Join Catapult’s Ross Goodall as he talks through how teams approach weekly periodisation in association football, Soccer.

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So the question I’ll be answering today is; “How

much shall I load my players and when?”

The periodized week should be planned around how coaches

are wanting to structure their training weeks, when players

are in and when they’re off recovering.

It’s the role of a sports scientist to

balance exposing players to enough training load to

increase their fitness while at the same time

being careful not to overload players.

The values I’m about to talk through are

shown as an approximate percentage of match loads.

The first model is the Traditional Model.

This is a model in a typical one game

week schedule and gives players two days off.

This model prioritizes freshness in the

lead up to the match day.

However, this may not provide enough recovery time.

Research suggests players should have at least

48 hours post-match date for recovery.

Athletes will also only have

one conditioning day per week.

Model number two is the European Model.

This is a model which has been

adopted by Rafa Benitez in the past.

Players are back in on match day plus one (MD+1) for

active recovery and squad players will receive top up sessions.

Match day plus two (MD+2) will then be a rest day.

This model generally prioritizes recovery.

There are long lead times into games

with one day dedicated to conditioning.

Model number three is the Tactical Model.

The Tactical Model has been used by Jose

Mourinho and his staff in a very immersive

approach to where there are no days off.

This affords the coaches two days of conditioning,

one dedicated to small spaces with lots of

Accels and Decels and one with larger

spaces with more high speed running.

Lastly, we have the Adapted Tactical Model which

has been used by Pochettino in the past.

This is similar to the Tactical approach,

but swaps the extensive and intensive days

around and instead incorporates a friendly game.

This is used to simulate two day game weeks, but

once again there’s little to no time off with family.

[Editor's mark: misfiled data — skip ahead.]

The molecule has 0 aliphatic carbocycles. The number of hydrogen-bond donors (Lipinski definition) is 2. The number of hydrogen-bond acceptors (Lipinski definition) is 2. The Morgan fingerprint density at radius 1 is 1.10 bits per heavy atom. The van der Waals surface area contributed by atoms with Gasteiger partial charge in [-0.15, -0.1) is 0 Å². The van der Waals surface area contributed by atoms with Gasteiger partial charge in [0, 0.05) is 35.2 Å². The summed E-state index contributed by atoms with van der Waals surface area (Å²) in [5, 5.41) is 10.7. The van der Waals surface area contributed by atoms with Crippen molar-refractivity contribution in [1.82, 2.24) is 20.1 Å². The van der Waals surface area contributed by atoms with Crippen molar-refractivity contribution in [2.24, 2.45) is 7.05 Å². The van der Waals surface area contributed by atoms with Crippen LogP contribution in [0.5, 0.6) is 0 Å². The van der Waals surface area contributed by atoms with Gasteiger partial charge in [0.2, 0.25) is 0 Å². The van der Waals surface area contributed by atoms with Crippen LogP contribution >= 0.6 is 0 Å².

Thanks for listening, I hope you found that useful.

Continue to check in with the Unleash

platform for more content like this.

Join Catapult’s Connor Howley as he talks through how long it takes soccer players to recover after matches.

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Hi, my name is Connor Howley and I’m a

product support technician here at Catapult who is going

to take you through a query surrounding football recovery.

So we’ve got a question here from one

of our users, which is; How long does

it take players to recover post match?

So Silva et al in 2018 conducted a systematic

review looking at the effect size of performance

markers at different intervals, which were during an

dematches, and they compared these against baseline measures.

They found a large effect size looking

at creatine kinase and delayed onset muscle

soreness 24 hours post-match.

They also found moderate effect sizes when looking

at hamstring strength and counter movement jump height

48 hours post-match, there was still a moderate

effect on hamstring strength, creatine kinase and delayed

onset muscle soreness, and also small effect sizes

were seen in quadricep strength, linear sprint performance

and countermovement jump performance.

72 hours postmatch, there was still a

moderate effect size in hamstring strength and

countermovement jump performance, while the remaining

performance markers showed as small or trivial.

As Silva et al. states

while some parameters are fully recovered,

a 72 hours period is still not

long enough for complete homeostasis.

Generally in sports like association football, it is unlikely

that players will ever receive this long to recover

before preparation for the next game starts.

As such, coaches must adjust structure and content

of sessions in a 72 hours window to

respect recovery while ramping towards conditioning sessions.

Thanks for listening, I hope you found that

useful and please continue to check in with

the Unleash platform for more content like this.

I’ll see you next time.

Join Catapult’s Alex Lowthorpe as he talks through why top up sessions are required for soccer player and when they can be delivered.

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So, we have a question here from one of our users.

Do I need to give extra work to the players

who didn’t play the match and if so, when?

Before we dive into the answers, let’s

look at some of the research.

Anderson et al.

Looked at squad status and the implications